The stock market exists to serve a real and important purpose. The market brings investors and their money together with companies who need capital. What the stock market is not, is a good barometer of the economic health of our nation. Yet, as we sit here today, we have evolved a media and political culture devoted to watching the stock market. A generation of market insiders have evolved along side, devoted to the premise of government-free operation, and committed to the notion of a government ready to attend to their every need. This boiling contradiction has so distorted our view, that we are blind to the real effects of our policy.
The history of the market is one of growth. Everything is predicated on the growth of individual prices and the market average. Growth equals profit, and the rewards for good behavior on the Street are very high indeed. Firms and the whiz kids they employ, make billions annually on transactions. There is no consequence for failure or benefit for success linked to the actual performance of companies in the real world. The billions available to the club on the Street can be had for those able to swing the deals and make the trades.
Remembering the purpose of the Street; a place to bring investors together with firms, we can see the contradictions clearly. Companies with potential could find individuals who would buy into that potential. This was a long term proposition, explicitly understood because finding funds on the Street implies long term capital projects. But today’s volume-based and profit-now Street is focused on next quarter, rather than next decade. Our industrial economy has, not coincidentally, declined at the very time that the stock market has surged to unimaginable heights. But corporate decline is not the only victim of the ever-ravenous Street.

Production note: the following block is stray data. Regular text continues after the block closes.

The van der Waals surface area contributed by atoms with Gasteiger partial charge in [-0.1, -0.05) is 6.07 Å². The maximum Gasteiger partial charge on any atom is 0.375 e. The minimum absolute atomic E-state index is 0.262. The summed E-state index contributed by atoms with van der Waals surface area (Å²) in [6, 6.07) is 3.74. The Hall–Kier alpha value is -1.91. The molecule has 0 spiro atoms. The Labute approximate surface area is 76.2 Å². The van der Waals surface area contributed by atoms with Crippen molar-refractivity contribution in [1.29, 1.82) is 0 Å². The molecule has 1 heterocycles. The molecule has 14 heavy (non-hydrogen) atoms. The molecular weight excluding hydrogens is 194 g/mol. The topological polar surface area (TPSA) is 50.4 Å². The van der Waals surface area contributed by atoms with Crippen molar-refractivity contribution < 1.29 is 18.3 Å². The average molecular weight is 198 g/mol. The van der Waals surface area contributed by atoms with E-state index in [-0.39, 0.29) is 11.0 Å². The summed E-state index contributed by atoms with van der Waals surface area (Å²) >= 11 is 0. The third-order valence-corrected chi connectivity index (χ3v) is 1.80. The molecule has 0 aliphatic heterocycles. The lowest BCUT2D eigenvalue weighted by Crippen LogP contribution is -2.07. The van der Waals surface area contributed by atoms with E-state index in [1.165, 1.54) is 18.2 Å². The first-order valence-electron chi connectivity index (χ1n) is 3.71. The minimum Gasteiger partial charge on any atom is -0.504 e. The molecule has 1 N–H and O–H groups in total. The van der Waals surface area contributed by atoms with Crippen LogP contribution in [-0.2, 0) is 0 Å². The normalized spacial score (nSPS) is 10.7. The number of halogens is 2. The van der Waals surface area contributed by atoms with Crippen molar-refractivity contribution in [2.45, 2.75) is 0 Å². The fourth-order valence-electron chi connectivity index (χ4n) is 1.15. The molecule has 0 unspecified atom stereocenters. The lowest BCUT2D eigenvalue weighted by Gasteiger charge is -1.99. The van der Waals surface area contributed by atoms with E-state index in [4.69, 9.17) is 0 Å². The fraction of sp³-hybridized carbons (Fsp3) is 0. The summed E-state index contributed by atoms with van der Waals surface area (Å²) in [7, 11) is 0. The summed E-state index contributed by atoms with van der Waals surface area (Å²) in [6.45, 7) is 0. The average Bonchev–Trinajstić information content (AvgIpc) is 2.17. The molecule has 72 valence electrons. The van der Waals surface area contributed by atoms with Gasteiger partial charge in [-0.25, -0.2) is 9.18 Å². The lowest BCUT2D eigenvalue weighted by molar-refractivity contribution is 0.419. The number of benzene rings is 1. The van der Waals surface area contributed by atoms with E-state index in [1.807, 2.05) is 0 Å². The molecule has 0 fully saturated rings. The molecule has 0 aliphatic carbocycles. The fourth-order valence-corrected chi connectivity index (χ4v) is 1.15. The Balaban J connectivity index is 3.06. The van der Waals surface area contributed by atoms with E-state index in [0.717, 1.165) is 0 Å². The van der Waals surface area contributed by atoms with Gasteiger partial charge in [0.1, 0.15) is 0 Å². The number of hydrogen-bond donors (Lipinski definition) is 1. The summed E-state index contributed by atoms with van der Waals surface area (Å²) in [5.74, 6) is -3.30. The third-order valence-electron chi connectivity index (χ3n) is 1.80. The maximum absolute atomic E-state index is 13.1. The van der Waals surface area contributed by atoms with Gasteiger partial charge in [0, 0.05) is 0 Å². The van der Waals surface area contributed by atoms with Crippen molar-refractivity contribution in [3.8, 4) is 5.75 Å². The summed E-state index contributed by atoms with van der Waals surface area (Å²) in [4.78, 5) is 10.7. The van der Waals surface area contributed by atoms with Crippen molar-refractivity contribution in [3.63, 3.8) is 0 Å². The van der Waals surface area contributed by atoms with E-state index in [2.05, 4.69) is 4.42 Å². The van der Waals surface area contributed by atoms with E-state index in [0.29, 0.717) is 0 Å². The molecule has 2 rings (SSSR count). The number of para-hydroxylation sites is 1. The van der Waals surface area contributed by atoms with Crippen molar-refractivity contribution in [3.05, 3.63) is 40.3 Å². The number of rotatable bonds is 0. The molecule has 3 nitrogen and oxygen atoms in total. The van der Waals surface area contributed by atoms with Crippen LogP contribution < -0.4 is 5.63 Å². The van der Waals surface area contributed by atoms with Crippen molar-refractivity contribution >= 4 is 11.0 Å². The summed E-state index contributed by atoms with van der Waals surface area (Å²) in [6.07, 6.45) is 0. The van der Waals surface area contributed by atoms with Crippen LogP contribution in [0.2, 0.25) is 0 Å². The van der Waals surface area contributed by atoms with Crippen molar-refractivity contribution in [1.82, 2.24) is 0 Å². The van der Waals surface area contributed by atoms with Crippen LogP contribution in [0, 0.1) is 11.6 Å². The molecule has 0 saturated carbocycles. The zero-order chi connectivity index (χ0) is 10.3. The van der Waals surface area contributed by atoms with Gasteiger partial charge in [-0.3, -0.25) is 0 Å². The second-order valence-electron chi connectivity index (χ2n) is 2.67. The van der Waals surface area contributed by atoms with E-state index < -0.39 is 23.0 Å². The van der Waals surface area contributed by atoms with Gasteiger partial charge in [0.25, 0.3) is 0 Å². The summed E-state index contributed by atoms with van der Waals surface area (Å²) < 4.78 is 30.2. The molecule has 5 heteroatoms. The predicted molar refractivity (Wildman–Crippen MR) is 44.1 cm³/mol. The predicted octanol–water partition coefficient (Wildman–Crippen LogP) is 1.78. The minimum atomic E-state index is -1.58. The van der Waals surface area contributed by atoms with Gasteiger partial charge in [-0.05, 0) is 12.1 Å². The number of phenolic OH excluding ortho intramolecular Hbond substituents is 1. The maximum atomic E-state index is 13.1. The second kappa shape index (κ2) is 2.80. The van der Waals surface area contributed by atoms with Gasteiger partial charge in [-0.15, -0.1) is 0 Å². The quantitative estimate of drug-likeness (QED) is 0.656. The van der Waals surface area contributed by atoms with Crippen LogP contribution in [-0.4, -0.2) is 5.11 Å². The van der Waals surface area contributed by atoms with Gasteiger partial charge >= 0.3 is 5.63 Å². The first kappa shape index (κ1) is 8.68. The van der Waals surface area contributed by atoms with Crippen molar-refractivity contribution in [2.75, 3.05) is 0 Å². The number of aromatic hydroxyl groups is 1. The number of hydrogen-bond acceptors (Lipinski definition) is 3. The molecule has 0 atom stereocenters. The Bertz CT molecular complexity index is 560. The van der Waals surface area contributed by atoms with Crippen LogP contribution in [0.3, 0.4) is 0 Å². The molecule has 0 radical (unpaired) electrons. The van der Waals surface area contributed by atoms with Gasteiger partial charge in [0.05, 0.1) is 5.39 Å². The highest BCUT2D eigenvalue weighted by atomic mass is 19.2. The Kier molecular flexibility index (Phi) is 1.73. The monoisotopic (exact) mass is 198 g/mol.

Our democracy has been roped into designing policy that favors, not Main Street (with its workers and consumers), but Wall Street. Politicians have fallen, without regard to political leaning, to the fairy-tail that the Street creates wealth. The Street is a magnet for wealth, not a source, and our forgetfulness of this fact has cost us dearly. Over the last four decades, the Street has grown by as much as 1,200%, while mean household income has gone up by a little more than 30%. We have all seen the graphs showing CEO wages; but those people and their salaries are not the issue. If you sew up the skin, and ignore the artery, you have failed to fix the stab-wound. All of us buy-in to the notion that the stock market is important as a measuring stick. This is the fallacy at the root of many problems.
If we used mean household income, mean home prices, and consumer price indexes in the manner that we now use the stock market, our world would change. Imagine those numbers, relevant as they are to all of us, being reported on the nightly news in the place of the Dow Jones. Would we allow leveraged buy-outs that destroy companies while making the Street more money? Would we allow shadow markets that trade in bets on the failure of people? Would we allow companies to escape the costs of their actions, like B.P. and Halliburton might, if we weren’t consumed by a falling stock price?
The wealth effect of the stock market is real. For every $1 of stock wealth, there are an additional 3-4 cents of spending available down the road. But the wealth lost when a new CEO takes over and fires 10,000 people; what is the value of that? We Americans have a regrettable habit of crying over spilled milk, and failing to figure out how the spill happened. In fact, we usually don’t know where the milk came from. It is time we put the cap firmly on the jug.
The Rational Middle is listening…